How does the SmartBand know if the clinician has sanitized their hands? When the clinician places their hands under the hand sanitizer dispenser, the RFID reader in the SmartBand detects the RFID SmartTag label on the dispenser. However, it doesn’t stop there. The accelerometers in the SmartBand monitor the clinician’s hand-rubbing technique to make sure that they have sanitized thoroughly. When the clinician has sanitized properly, the SmartBand vibrates once to indicate this to the clinician, but if the clinician doesn’t sanitize for long enough, or rub their hands using proper technique, the SmartBand vibrates three times.

As an added protection against the most common and costly types of infection, the IntelligentM system offers RFID SmartTags that can be placed on the packaging of central line kits so that when the clinician picks up the kit the SmartBand detects they are about to place a central line and will vibrate to remind them to sanitize their hands if they haven’t done so recently. RFID SmartTags are cheap and can be placed anywhere or on any item.

When the clinician is done with their shift, they return the SmartBand to the charging station. The SmartBand detects this and uploads all the data it collected during that shift to a central server (either hosted by IntelligentM or managed by the hospital itself). The server produces useful statistics for hospital administrators to detect trouble spots and areas for improvement. It can also email a “hand hygiene report card” to each clinician with advice on how to improve their hand hygiene.

Perhaps the biggest advantage of the IntelligentM system is that it’s incredibly easy to install. As mentioned, you do not need to replace existing sanitizer dispensers, you just peel and stick inexpensive RFID SmartTags to existing dispensers. The BLE SmartTags that are used to detect when the clinician has entered or exited a patient room are simply affixed with an adhesive strip to the doorway, and consume so little power that they can run for two years on two AA batteries. As a result, there is no need for any wiring, drilling or screwing.

Summary

Hospital-acquired infections cause 90,000 deaths per year in the United States. They are the fifth-leading cause of death in the United States, after heart disease, cancer, respiratory illness and stroke. However, unlike the top four, there are relatively inexpensive and highly effective interventions that can significantly reduce this number. Of these, improving hand hygiene compliance is one of the cheapest and most effective. Hospitals and healthcare facilities should be evaluating technologies like IntelligentM to take advantage of this relatively low-hanging fruit.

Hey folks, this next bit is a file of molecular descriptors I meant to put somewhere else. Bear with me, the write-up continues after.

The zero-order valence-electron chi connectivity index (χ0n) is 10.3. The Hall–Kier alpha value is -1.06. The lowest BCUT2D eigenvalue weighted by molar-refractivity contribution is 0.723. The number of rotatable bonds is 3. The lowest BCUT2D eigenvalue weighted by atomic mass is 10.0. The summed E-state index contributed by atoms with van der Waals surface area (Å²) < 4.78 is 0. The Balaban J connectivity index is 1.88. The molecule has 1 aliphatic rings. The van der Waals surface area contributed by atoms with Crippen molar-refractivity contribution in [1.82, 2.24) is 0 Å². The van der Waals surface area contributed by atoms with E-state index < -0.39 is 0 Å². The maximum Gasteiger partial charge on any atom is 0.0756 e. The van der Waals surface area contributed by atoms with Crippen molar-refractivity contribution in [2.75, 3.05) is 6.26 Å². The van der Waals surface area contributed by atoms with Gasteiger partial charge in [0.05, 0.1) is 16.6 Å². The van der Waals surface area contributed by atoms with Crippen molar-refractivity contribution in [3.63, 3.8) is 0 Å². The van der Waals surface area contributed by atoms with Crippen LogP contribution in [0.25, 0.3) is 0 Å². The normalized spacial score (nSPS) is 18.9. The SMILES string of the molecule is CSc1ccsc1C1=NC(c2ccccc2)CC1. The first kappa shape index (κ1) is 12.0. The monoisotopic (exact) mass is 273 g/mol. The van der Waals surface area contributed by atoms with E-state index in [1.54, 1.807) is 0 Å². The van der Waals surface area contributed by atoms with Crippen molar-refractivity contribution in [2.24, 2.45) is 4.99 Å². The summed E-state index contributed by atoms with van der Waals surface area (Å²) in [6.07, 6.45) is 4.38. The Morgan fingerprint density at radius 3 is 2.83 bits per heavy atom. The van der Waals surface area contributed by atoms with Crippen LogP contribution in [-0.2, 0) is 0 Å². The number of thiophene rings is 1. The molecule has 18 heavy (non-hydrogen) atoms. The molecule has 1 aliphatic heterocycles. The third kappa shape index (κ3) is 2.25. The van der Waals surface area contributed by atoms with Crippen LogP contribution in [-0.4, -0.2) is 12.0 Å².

James Ryan

Jim Ryan has spent the past 20 years building global markets for US-based telecommunications and enterprise technology companies. Mr. Ryan exited five startups (2 IPOs, 2 acquisitions, 1 Chapter 11) and now uses his expertise as one of the three founding partners of Farpoint Ventures helping startups from the US quickly build global sales channels and bring in revenues from overseas markets. Mr. Ryan has closed over $1B in export business for startups.

Mr. Ryan holds a Bachelor's degree from Harvard University and a Master's degree from Osaka University. He is a native speaker of Japanese, and is conversational in Mandarin Chinese and French.

In between meetings, he has climbed Mt. Rainier three times, finished the Boston Marathon and Cape Cod Marathon, climbed Mt. Washington in all four seasons and hiked to the bottom of the Grand Canyon 10 times. He holds a Private Pilot license and enjoys flying his Cessna 172 around New England and beyond.